A carriage mounted sensor 30a has fine resolution along the scan axis to read bar code symbols with lines oriented perpendicular to the scan axis. The motion of the carriage moves the sensor across the bar code lines to read the code. A fixed sensor 30b is positioned near the edge of the media path, and overhangs the media to read a bar code along the side edge of the media. With fine resolution along the feed axis, the sensor reads bar code symbols having lines oriented perpendicular to the feed axis as the media sheet moves relative to the sensor.
Regardless of sensor position, the sensor may be of any type suitable for reading a bar code, such as one that illuminates or detects a small spot, or one that illuminates or detects a narrow line parallel to the lines of a conventional bar code. In the preferred embodiment, the sensor provides illumination and sensing to detect patterns printed on the media in "invisible ink" that fluoresces in the infrared in response to illumination with a red emitter. Alternative invisible inks may be used, as may visible inks or other detectable characteristics.
While the printer sensor may be of different alternative configurations, the media sheet 12 is encoded with a pattern 32 that may be detected by either type of sensor, and regardless of orientation of the sheet. The pattern is an elongated stripe that extends along the length of the leading edge of the sheet. In alternative embodiments, the pattern may be printed on some or all sheet edges, on one or both faces of the sheet, or at selected marginal positions on the sheet, such as at the corners. The pattern may be formed of a multitude of identical elements so that the same information is read by a sensor reading any portion of the sheet. Alternatively, the pattern may have different patterns printed to different portions of the sheet, to distinguish between faces of the sheet, or between leading and trailing edges, to ensure proper semi-manual duplex printing.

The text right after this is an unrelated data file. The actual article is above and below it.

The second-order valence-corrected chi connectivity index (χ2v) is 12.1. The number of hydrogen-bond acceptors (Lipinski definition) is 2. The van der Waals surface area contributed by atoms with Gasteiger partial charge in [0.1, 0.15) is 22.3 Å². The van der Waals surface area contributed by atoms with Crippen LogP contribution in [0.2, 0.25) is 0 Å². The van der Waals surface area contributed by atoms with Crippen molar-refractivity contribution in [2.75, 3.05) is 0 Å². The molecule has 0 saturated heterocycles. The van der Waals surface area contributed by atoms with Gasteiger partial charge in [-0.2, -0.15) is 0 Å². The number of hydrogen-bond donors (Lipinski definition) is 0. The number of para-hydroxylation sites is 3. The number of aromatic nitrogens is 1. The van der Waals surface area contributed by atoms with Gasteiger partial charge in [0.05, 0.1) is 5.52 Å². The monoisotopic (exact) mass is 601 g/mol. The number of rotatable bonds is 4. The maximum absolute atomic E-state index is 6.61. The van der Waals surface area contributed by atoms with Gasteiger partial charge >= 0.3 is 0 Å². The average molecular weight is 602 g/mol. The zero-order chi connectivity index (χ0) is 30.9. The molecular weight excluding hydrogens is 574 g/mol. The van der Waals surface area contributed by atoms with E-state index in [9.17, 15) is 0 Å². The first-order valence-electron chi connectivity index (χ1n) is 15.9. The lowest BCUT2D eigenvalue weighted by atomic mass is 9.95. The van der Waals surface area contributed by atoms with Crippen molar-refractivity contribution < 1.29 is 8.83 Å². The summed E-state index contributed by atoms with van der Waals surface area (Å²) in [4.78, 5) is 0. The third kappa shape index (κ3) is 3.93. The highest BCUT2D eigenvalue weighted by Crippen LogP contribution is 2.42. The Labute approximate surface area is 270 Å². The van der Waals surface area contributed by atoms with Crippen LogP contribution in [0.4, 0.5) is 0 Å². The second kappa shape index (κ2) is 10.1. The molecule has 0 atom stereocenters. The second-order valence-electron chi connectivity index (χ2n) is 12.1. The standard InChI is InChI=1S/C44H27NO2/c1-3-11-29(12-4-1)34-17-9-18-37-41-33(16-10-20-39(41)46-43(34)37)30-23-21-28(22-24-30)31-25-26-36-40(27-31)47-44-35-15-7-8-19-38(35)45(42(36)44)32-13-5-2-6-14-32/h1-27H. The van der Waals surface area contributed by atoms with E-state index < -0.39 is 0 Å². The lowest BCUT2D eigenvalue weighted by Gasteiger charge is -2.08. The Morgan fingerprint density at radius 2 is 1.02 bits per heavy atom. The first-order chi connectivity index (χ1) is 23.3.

FIG. 2 shows details of the pattern 32 as printed at the edge of a media sheet or strip 34. For paper media, the pattern is printed directly on the media; for transparent media, the pattern is printed on a paper strip attached to an edge of the transparency. The pattern includes a repeating linear array of closely spaced pattern elements or sub-elements or tiles 36 alternating with separator elements 37. The pattern elements abut each other and are registered in a straight line parallel to the edge of the sheet or strip. The tiles 36 have bidirectional bar codes, as will be discussed below, while the separator elements 37 have bar code lines only in complete rows parallel to the length of the pattern 32, in the manner of a conventional bar code.
Accordingly, a carriage mounted scanner will be able to identify the beginning of the tile code pattern by detecting the unprinted columns following a section of identical columns. In the illustrated instance, the tile code begins with an initial "1,0" identifier, although other patterns may be used. A fixed sensor will read the separator tiles 37 just as readily as the bi-directionally coded tiles 36, so that registration of the pattern 32 with the sensor is not required.
FIG. 3 shows a single tile 36, which contains an encoded value that is scannable in either orthogonal direction. In the illustrated embodiment, the tile is a 10 by 10 matrix of square pixels. Although illustrated with spaces between the pixels for clarity, the pixels preferably abut each other. Each pixel may either be unprinted for a "0" value, or printed for a "1" value. Each row and column has either all unprinted pixels, or a common sequence of selectably printed and unprinted pixels corresponding to the encoded value, in this case "1,0,1,0,1,1,0,1,1,1". As a consequence of this requirement, a row or column remains entirely unprinted if its ordinal position corresponds to a "0" in the encoded sequence. The encoding algorithm may also be expressed as a requirement that a pixel be printed only if its column and row ordinal positions both correspond to a "1" value on the encoded sequence. Because the rows and columns are subject to the same encoding rules, the pattern is symmetrical about a diagonal axis 40 that connects pixel (1,1) to pixel (10,10). The rows (or columns) having the sequence of printed and unprinted pixels arc considered as "first portions" of the pattern sub-element, and the unprinted rows (or columnns) are considered as "second portions" of the pattern sub-element. The printed pixels of the first portions are considered as "first segments" and the unprinted pixels of the first portions are considered as "second segments".